As best I can recall, Wittgensten wrote a short letter to Norman Malcolm when Malcolm earned his Ph. D. It went something like this:
Congratulations to your PhD. And now may you cheat neither yourself nor your students. Because, unless I am very much mistaken, that is what will be expected of you.
There may have been a bit more. My memory fails me. But just this touches the problem. How can you teach without cheating yourself or your students? Exasperated a little by my students, I wrote to them today and said:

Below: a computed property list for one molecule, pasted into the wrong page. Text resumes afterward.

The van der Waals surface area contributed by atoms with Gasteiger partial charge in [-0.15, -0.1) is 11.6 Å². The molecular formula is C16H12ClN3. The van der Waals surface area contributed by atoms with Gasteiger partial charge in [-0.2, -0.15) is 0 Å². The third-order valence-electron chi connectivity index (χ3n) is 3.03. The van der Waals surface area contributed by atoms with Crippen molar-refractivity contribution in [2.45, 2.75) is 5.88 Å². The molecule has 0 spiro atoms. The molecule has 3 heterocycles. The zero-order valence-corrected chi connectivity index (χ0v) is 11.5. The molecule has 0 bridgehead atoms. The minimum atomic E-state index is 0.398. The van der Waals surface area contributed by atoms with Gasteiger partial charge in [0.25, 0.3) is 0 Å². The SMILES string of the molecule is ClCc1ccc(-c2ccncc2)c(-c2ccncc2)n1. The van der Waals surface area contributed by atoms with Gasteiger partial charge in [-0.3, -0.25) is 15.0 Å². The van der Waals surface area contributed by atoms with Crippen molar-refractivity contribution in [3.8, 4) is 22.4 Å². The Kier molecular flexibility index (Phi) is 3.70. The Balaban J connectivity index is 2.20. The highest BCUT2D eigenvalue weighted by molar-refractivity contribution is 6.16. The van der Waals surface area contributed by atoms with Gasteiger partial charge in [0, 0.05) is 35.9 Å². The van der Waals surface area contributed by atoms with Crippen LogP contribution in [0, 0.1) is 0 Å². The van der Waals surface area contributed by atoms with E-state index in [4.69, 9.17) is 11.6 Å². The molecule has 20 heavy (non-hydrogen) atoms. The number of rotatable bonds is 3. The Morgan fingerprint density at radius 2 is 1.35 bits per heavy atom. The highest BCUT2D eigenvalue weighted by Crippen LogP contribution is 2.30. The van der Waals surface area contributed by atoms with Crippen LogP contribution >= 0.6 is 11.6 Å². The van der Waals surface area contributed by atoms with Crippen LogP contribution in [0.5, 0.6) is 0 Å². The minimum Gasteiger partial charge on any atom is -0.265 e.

You have to decide: do you want an education–a real education, or do you just want a diploma? And if you just want a diploma, go and get it in someone else’s class, please: I don’t care a whit about your diploma. But I do care about your education.
The problem here is a kind of knot. Our students all too often want us to cheat them, or are willing to let us; and we all too often want them to want us to cheat them, or are willing to let them want us to cheat them, or be willing to let us cheat them. And so it goes.